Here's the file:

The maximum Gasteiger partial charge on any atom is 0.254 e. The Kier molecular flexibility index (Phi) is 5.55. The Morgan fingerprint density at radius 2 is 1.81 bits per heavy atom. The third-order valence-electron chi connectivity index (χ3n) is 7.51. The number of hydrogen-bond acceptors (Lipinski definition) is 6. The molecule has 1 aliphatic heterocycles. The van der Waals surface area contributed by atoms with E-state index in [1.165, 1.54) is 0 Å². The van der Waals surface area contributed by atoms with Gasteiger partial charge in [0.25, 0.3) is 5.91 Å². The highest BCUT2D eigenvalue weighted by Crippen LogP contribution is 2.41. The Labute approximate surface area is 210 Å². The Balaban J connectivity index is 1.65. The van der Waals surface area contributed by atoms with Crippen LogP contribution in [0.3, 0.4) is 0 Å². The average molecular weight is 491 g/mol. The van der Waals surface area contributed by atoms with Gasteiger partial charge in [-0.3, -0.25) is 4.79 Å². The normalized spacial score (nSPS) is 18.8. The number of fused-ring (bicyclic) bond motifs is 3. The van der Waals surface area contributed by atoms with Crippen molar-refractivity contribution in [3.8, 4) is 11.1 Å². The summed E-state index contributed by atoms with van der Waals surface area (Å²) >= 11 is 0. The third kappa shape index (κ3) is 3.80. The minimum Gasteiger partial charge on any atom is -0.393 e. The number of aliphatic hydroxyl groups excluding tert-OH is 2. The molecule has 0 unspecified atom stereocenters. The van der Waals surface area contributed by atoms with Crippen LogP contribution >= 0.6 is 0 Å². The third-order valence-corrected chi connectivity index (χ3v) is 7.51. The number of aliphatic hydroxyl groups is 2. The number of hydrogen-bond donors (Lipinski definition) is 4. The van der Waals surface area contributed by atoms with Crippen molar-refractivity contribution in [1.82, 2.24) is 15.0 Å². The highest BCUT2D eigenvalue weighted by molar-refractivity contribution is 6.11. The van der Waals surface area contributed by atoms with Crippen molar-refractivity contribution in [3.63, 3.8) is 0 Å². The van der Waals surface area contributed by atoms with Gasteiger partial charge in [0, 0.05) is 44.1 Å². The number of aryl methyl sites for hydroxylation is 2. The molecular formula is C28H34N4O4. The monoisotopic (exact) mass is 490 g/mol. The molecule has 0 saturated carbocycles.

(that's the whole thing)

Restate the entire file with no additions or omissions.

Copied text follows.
The maximum Gasteiger partial charge on any atom is 0.254 e. The Kier molecular flexibility index (Phi) is 5.55. The Morgan fingerprint density at radius 2 is 1.81 bits per heavy atom. The third-order valence-electron chi connectivity index (χ3n) is 7.51. The number of hydrogen-bond acceptors (Lipinski definition) is 6. The molecule has 1 aliphatic heterocycles. The van der Waals surface area contributed by atoms with E-state index in [1.165, 1.54) is 0 Å². The van der Waals surface area contributed by atoms with Gasteiger partial charge in [0.25, 0.3) is 5.91 Å². The highest BCUT2D eigenvalue weighted by Crippen LogP contribution is 2.41. The Labute approximate surface area is 210 Å². The Balaban J connectivity index is 1.65. The van der Waals surface area contributed by atoms with Crippen LogP contribution in [0.3, 0.4) is 0 Å². The average molecular weight is 491 g/mol. The van der Waals surface area contributed by atoms with Gasteiger partial charge in [-0.3, -0.25) is 4.79 Å². The normalized spacial score (nSPS) is 18.8. The number of fused-ring (bicyclic) bond motifs is 3. The van der Waals surface area contributed by atoms with Crippen molar-refractivity contribution in [3.8, 4) is 11.1 Å². The summed E-state index contributed by atoms with van der Waals surface area (Å²) >= 11 is 0. The third kappa shape index (κ3) is 3.80. The minimum Gasteiger partial charge on any atom is -0.393 e. The number of aliphatic hydroxyl groups excluding tert-OH is 2. The molecule has 0 unspecified atom stereocenters. The van der Waals surface area contributed by atoms with Crippen LogP contribution >= 0.6 is 0 Å². The third-order valence-corrected chi connectivity index (χ3v) is 7.51. The number of aliphatic hydroxyl groups is 2. The number of hydrogen-bond donors (Lipinski definition) is 4. The van der Waals surface area contributed by atoms with Crippen molar-refractivity contribution in [1.82, 2.24) is 15.0 Å². The highest BCUT2D eigenvalue weighted by molar-refractivity contribution is 6.11. The van der Waals surface area contributed by atoms with Crippen molar-refractivity contribution in [3.63, 3.8) is 0 Å². The van der Waals surface area contributed by atoms with Gasteiger partial charge in [0, 0.05) is 44.1 Å². The number of aryl methyl sites for hydroxylation is 2. The molecular formula is C28H34N4O4. The monoisotopic (exact) mass is 490 g/mol. The molecule has 0 saturated carbocycles.